Mediterranean countries ramp up efforts to find missing migrants
Mediterranean countries say they have taken a key step towards finding out the fate of thousands of migrants — many fleeing Syria’s war — who have gone missing while trying to reach Europe.
At a meeting of the International Commission for Missing Persons in The Hague this week, Cyprus, Greece and Malta pledged to coordinate and beef up their efforts to trace nearly 18,500 migrants who have disappeared since 2014 while making the perilous journey across the Mediterranean.
Italy — which has taken a hard line on migrants under its populist government and interior minister Matteo Salvini — did not sign up to that new joint statement due to what the ICMP described as internal government issues
The four countries are the main point of entry to Europe for many of the migrants fleeing the war in Syria and other regions.
Finding out what happened to those missing — whether they are eventually found alive or whether they have been confirmed dead and their remains found — provides crucial closure for families.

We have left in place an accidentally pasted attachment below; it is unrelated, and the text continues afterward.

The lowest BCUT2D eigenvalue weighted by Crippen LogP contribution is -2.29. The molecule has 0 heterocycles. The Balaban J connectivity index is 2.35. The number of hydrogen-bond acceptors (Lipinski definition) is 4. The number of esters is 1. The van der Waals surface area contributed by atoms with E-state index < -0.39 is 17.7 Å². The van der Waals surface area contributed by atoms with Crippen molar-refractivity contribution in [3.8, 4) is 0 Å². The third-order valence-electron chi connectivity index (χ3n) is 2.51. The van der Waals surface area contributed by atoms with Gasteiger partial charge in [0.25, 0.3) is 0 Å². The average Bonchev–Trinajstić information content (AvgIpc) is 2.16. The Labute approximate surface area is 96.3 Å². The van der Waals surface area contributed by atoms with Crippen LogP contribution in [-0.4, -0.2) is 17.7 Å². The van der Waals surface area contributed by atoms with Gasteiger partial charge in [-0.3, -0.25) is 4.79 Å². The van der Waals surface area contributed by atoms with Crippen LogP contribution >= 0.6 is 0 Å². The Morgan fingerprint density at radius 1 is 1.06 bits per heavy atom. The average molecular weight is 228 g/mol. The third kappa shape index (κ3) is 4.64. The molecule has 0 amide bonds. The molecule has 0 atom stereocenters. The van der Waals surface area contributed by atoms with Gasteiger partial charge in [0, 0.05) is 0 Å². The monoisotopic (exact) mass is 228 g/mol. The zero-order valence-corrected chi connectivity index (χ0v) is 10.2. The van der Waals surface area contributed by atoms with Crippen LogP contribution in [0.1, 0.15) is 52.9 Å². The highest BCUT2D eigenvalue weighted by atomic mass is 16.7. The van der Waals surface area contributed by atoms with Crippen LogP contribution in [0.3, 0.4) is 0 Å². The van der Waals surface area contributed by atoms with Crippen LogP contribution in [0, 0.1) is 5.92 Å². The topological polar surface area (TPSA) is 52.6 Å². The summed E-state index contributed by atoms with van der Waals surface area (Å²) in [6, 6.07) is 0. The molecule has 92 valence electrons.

“We are starting a process that is extremely important,” Queen Noor of Jordan, one of the ICMP’s longest-serving commissioners, told AFP in an interview.
“Helping the families and communities that have lost their members in conflict can create a path to truth, justice and reconciliation — and where possible, accountability,” said the Jordanian royal.
Born out of the conflicts in the former Yugoslavia and set up in 1996 in Sarajevo by then US president Bill Clinton, the ICMP uses increasingly sophisticated DNA technology to trace missing persons.
It has already succeeded in identifying around 70 percent of the 40,000 people who went missing in the Balkans conflicts of the 1990s, including around 90 percent of the nearly 8,000 killed in the 1995 Srebrenica massacre.
But it is now turning its attention to one of the biggest human catastrophes of recent times — the migration crisis that has hit the Middle East, North Africa and Europe since 2014.